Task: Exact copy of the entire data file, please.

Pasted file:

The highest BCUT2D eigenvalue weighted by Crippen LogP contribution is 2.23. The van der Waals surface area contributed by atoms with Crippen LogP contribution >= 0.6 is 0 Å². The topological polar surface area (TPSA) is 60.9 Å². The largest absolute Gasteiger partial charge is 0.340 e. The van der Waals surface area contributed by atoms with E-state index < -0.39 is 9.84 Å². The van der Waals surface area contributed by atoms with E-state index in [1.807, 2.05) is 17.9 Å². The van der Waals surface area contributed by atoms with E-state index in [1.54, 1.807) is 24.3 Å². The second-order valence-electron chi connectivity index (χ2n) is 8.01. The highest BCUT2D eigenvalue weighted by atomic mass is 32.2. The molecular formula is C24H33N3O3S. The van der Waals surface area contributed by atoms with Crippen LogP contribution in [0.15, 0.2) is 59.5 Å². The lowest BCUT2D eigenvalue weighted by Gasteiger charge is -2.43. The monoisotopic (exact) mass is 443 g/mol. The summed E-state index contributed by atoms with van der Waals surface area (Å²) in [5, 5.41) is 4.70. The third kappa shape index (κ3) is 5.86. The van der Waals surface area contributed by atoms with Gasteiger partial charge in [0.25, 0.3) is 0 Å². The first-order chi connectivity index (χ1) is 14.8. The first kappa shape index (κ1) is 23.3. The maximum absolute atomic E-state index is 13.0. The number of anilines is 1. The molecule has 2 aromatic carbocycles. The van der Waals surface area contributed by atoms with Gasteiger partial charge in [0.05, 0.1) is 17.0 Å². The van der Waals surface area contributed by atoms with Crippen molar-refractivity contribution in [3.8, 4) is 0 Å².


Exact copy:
The highest BCUT2D eigenvalue weighted by Crippen LogP contribution is 2.23. The van der Waals surface area contributed by atoms with Crippen LogP contribution >= 0.6 is 0 Å². The topological polar surface area (TPSA) is 60.9 Å². The largest absolute Gasteiger partial charge is 0.340 e. The van der Waals surface area contributed by atoms with E-state index < -0.39 is 9.84 Å². The van der Waals surface area contributed by atoms with E-state index in [1.807, 2.05) is 17.9 Å². The van der Waals surface area contributed by atoms with E-state index in [1.54, 1.807) is 24.3 Å². The second-order valence-electron chi connectivity index (χ2n) is 8.01. The highest BCUT2D eigenvalue weighted by atomic mass is 32.2. The molecular formula is C24H33N3O3S. The van der Waals surface area contributed by atoms with Crippen LogP contribution in [0.15, 0.2) is 59.5 Å². The lowest BCUT2D eigenvalue weighted by Gasteiger charge is -2.43. The monoisotopic (exact) mass is 443 g/mol. The summed E-state index contributed by atoms with van der Waals surface area (Å²) in [5, 5.41) is 4.70. The third kappa shape index (κ3) is 5.86. The van der Waals surface area contributed by atoms with Gasteiger partial charge in [0.25, 0.3) is 0 Å². The first-order chi connectivity index (χ1) is 14.8. The first kappa shape index (κ1) is 23.3. The maximum absolute atomic E-state index is 13.0. The number of anilines is 1. The molecule has 2 aromatic carbocycles. The van der Waals surface area contributed by atoms with Gasteiger partial charge in [0.05, 0.1) is 17.0 Å². The van der Waals surface area contributed by atoms with Crippen molar-refractivity contribution in [3.8, 4) is 0 Å².